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I'm trying to understand the following explicit construction of a finite field with $p^n$ elements where $p$ is prime, $n \geq 2$:

Take any irreducible polynomial $f(X) \in \mathbb{F}_p$ of degree $n$. Then $\mathbb{F}_p[X] / (f(X))$ is a field with $p^n$ elements.

Now, I understand that if $f$ is irreducible, the ideal generated by $f$ is maximal, so $\mathbb{F}_p[X] / (f(X))$ is indeed a field.

I don't understand the following points:

  • Why does for every $n \geq 2$ an irreducible $f(X) \in \mathbb{F}_p[X]$ of degree $n$ exist?
  • Why does the field $\mathbb{F}_p[X] / (f(X))$ have $p^n$ elements?

Thanks in advance for any help!

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The existence of an irreducible polynomial can be shown by counting arguments. For example, a quadratic is either irreducible, or the product of two linear polynomials. We can restrict everything to be monic. We now how many monic linear polynomials there are, and we know how many monic quadratic polynomials there are. So we can count the product of two monic linear polynomials, and see that there are still more monic quadratics that must therefore be irreducible. Note that this even allows you to calculate the exact number of irreducible polynomials.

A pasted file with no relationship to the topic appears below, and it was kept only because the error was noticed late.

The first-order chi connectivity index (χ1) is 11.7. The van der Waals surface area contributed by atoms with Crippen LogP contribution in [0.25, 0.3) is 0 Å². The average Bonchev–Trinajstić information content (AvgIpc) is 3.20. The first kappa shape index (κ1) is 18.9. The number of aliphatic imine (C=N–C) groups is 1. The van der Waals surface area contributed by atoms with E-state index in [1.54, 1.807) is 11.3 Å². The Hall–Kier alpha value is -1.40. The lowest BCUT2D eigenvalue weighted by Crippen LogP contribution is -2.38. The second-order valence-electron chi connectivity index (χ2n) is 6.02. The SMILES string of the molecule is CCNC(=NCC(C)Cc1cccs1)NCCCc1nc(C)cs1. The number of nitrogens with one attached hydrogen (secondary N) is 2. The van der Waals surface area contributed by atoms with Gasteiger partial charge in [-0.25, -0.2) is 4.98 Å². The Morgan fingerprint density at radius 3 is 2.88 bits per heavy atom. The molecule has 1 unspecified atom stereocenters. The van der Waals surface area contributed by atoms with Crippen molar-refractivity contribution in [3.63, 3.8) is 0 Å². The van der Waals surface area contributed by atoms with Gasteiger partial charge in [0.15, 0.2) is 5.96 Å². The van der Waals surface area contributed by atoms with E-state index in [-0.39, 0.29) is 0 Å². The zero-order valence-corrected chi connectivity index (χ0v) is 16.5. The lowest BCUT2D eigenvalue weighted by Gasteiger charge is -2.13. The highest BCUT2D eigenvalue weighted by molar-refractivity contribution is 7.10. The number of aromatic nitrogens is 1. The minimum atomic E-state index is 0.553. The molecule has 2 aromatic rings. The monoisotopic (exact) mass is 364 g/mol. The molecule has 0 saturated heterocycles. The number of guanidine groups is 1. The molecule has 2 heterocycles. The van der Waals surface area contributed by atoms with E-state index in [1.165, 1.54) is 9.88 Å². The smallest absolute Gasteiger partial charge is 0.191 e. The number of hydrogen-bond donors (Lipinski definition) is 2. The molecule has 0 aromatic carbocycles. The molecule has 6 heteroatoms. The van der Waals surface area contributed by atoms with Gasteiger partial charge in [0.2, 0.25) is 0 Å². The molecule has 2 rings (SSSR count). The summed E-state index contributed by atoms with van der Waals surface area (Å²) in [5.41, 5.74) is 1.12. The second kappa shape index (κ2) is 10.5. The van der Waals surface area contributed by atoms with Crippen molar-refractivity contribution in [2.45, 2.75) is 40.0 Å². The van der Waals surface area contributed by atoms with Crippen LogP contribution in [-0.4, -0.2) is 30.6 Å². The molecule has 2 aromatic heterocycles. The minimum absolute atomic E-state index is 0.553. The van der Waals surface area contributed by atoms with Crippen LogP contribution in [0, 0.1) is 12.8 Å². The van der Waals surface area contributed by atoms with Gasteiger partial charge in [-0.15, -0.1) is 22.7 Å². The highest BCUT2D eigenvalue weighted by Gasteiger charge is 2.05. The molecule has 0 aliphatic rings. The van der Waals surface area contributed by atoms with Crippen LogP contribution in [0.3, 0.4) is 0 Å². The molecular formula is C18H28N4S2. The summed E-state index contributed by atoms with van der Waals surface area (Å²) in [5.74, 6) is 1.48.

This can be generalized to higher degrees; for example if a quadratic is not irreducible, we can factor it into a product of irreducible cubics, quadratics, and linear factors in certain predictable ways. Lidl and Niederreiter use the Moebius function to give a formula for the number of irreducible polynomials of any given degree over a finite field.

For the second question, consider the elements of $\mathbb{F}_{q}[x]/(f(X))$; they have as representatives the polynomials of degree at most $n-1$, since a polynomial of degree $n$ or larger can have multiples of $f(x)$ subtracted from it to reduce the degree. Counting these polynomials gives the order of the new field.

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  • $\begingroup$ Thank you for your answer! I still don't understand though why any polynomial of degree bigger or equal to $n$ is divisible by $f(X)$. Could you elaborate on that? $\endgroup$ – Tom Bombadil Sep 13 '15 at 16:39
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    $\begingroup$ The nice thing is, it doesn't have to be divisible by $f(x)$ for it to be reduced. For example, in $\mathbb{F}_{3}[x]/(x^2+1)$; consider the polynomial $x^3$. We have that $x^3 = x(x^2+1) -x$, so we can reduce $x^3$ to $-x = 2x$ (a polynomial of degree less than 2). $\endgroup$ – Morgan Rodgers Sep 13 '15 at 17:21
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    $\begingroup$ (as a side note, if the polynomial is divisible by $f(X)$ it will reduce to $0$ in the new field; otherwise, you replace it with the remainder when you divide by $f(X)$, which always has degree less than $f(X)$.) $\endgroup$ – Morgan Rodgers Sep 13 '15 at 17:30

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